The following article was published in the Alexandra Standard on September 29, 1916
ONE joke on Sunday, for there are people who will jest sitting on their mother’s coffin, when crowds went down to Riversdale to see the flood, was: “The river had washed away in the flood and had left a sea,” for between four and five miles the water spread out from range to range.
The whole road from Riversdale Bridge to the foot of the Acheron Cutting was under water, even the fences being out of sight.
Messrs Macdonald, Mansfield and J Magee had the water if not in their houses, right up to the doors. The Messrs L and H Johnson, who now occupy Magee’s house, had an anxious time, the water rising within three inches of the floor of the verandah. A slip of land at the rear of the house caused some alarm and inconvenience. The engine house at the pumping station was inundated with three feet of water and some five cord of firewood was washed away; this is a serious loss to Mr P Orchard, the trust engine driver.
It was a singular coincidence that the Mesdames Johnson had arranged to open their tea gardens on the Saturday to visitors to the river, of which there are great numbers in the summer time. They certainly had a great opening for their venture and many who had gone to see the flood availed themselves of the opportunity.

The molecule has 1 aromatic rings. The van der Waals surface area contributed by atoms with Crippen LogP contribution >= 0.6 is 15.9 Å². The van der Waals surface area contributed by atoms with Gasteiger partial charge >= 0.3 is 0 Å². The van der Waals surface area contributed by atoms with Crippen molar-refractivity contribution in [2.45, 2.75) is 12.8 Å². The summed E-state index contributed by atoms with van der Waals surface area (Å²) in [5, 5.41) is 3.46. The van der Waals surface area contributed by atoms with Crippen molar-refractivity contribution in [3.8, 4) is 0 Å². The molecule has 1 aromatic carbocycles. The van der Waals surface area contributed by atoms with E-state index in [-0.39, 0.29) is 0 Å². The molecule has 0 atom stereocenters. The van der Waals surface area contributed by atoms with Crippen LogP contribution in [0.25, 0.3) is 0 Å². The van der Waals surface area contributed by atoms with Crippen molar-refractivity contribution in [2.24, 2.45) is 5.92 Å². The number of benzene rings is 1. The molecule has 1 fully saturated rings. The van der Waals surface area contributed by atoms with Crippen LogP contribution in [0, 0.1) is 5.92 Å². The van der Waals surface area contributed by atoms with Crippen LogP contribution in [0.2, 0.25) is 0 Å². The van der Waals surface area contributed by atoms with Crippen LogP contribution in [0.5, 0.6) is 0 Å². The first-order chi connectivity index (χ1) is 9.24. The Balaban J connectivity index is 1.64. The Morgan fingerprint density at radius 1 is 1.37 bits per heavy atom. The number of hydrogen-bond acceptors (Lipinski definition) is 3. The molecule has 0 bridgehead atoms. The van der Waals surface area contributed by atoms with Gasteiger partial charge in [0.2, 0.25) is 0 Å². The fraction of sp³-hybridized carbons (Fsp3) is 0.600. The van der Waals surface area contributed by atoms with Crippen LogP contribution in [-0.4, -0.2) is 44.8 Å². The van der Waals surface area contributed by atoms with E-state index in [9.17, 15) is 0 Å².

The rush of water through the spans of the bridge was appalling, huge trees and logs being carried down as if they were mere twigs and at a rate of 40 or 60 miles an hour. Every time a log struck the wood work of the bridge it trembled from end to end as though it would collapse.
It would have been an awful catastrophe, as the bridge was crowded with sightseers all the afternoon, the road approaching being lined with motors, buggies, jinkers, waggonettes, etc.
In various directions, men were seen in boats rescuing sheep, horoes and cattle which had got marooned. In some places they had to milk cows standing in water.
To obtain a clear view of the extent of the flood one had to proceed to the Reservoir Hill, or climb the high peaks in the vicinity where the Thornton, Acheron and Ball’s Flatt could be seen. It was one immense sheet of water as far as the eye could reach, up and down the valley, and from four to five miles across.
A great deal of damage has been done to bridges, culverts, roads, fences, etc, but happily there has been no loss of life up to the present and comparatively few accounts of dead stock have come to hand.
Five sheep and a bullock, which had been drowned, were seen to pass under the Eildon Bridge.
On Monday, Mr Short had men, horses and drays at work and soon opened the U T Creek bridge to the public once again. The bridge at the Belle Vue has been closed, having received a shaking owing to the heavy lodgement of timber.
The greatest surprise of all is the manner in which the bridge on the ‘cork-screw’ road held, as it was under this structure the heavy timber passed.
Several land slips occurred, four prominent being two in the vicinity of Brooks’ Cutting, one near Mount Prospect and one at the Bald Hill.